First off, it was a pain to switch all of my bills over. That really isn’t Schwab fault though. The fault lies with the companies I’m doing business with. They don’t have a convenient way of switching banks online. Some want you to call them. Others want you to go through their agents. Others have outdated paper requirements. And on and on. But I can finally say that that’s all over with now. So that was Step #1.
Step #2 was to get my company to switch direct deposits over to the new bank. That was easier but may require me to accept a live paper check for one pay period. Not a big deal. I set it up so that most of the money goes directly into my Schwab account. I have $1 from every paycheck being direct deposited to Chase. Just so I can keep the account open for free as a back and to screw with them.
All of that was relatively painless. When it comes to using my new bank, I’m extremely happy. I did a cash withdrawal from a Chase ATM (!) where Chase charged me $3 for the privilege. Greedy bastards. Well, wouldn’t you know it? Schwab Bank promptly refunded me that charge. Nice. Then I headed over to Paris and made a cash withdrawal at the airport. No $5 foreign ATM fee. And the ATM owner didn’t charge me a fee either… that was HSBC… see that Chase? But that’s not even the cool thing. Schwab Bank gave me a great exchange rate. Almost as good as the going exchange rate that you can find on OANDA for example. And absolutely no foreign transaction fees! None. With Chase, I was out $5 for the actual foreign withdrawal, regardless if I took out $5 or $500. On top of that, their exchange rates sucked. And then they charged a 3% foreign transaction fee… that’s $3 for every $100 of spend. Those add up quickly. That was not the case with Schwab Bank at all.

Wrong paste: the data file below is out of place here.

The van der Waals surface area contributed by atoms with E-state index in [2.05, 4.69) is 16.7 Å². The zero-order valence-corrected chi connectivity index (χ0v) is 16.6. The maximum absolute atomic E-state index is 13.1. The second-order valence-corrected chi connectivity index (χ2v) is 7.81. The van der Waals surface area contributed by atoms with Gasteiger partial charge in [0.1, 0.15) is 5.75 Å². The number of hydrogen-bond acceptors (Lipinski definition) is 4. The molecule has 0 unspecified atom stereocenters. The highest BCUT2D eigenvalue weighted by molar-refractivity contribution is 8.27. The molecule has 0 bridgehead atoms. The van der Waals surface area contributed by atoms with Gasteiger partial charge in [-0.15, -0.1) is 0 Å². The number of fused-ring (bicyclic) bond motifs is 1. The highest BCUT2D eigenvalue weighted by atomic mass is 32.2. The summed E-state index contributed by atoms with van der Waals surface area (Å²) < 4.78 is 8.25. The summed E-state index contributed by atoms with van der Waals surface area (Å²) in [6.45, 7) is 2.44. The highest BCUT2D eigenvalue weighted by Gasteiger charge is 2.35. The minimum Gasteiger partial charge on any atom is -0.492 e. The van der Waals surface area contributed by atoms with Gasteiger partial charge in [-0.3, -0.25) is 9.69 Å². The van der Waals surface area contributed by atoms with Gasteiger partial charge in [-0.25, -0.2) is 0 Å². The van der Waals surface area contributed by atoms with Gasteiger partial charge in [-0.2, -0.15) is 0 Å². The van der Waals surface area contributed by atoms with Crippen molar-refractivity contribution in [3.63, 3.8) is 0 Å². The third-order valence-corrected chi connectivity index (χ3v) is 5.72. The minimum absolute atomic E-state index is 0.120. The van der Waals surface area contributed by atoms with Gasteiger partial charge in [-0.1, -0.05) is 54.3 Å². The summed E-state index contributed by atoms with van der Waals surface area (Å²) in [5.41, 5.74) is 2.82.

The icing on the cake? I got $0.17 interest for a pretty low balance for the partial month in February. Yeah, it’s a pittance but better than $0 I’ve been getting since forever.
Overall I’m extremely happy with my experience and would whole heartedly recommend it. Aside from all of the startup housekeeping you have to do whenever you switch banks, it’s been a joy. And that’s worth sharing.
Ok, so it only affects the device you’ve deleted from but it’s still a welcome addition! I’ve been waiting for that for a while… sometimes you take a photo of temporary information (Internet hotel code, menus, etc.) and you don’t really want that clogging up your Photostream. The way it works also tells me that each device keeps a local copy of the stream at all times… which is cool since it means you can view them even without an Internet connection. A welcomed feature indeed!
But now that we’re into the second week of March, I can say that things are definitely taking a turn for the better. Today the sun’s out and the temperature has gone up considerably – 10 degrees easy – and it looks like it’ll stick around for a bit this time. Nice & sunny at a brisk 52 degrees and getting to mid 50’s this weekend and into next week. Now we only need to have the trees budding and everything will be perfect!
MCD – $49.8K (650 shares at $76.60)
INTC – $50.0K (2400 shares at $20.85)
IBM – $50.2K (340 shares at $147.48)
DD – $50.0K (1000 shares at $50.03)
All were purchased on 01/03/2011. Total cost basis: $200,039.
At the end of this year (12/30/2011), the market values were:
MCD – $65.2K ($100.33 a share)
INTC – $58.2K ($24.25 a share)
IBM – $62.5K ($183.88 a share)
DD – $45.8K ($45.78 a share)
Total value = $237.9K ($231.7K in equities & $6.1K in dividends). Total gain for 2011: 18.90%. By comparison, the Dow 30 was up 5.53% in 2011 and the S&P 500 was flat at -0.04% for 2011.
For 2012, I’m buying these 4 stocks from the Dow 30 in equal dollar amounts:
MRK, INTC, CVX, and WMT (Merck, Intel, Chevron and Walmart). The only remaining stock in that basket from last year is Intel, although both DuPont & IBM were close in making the cut again. Check back next new year’s to see how these stocks fare. If I can beat the market next year as well, awesome. Good luck investing!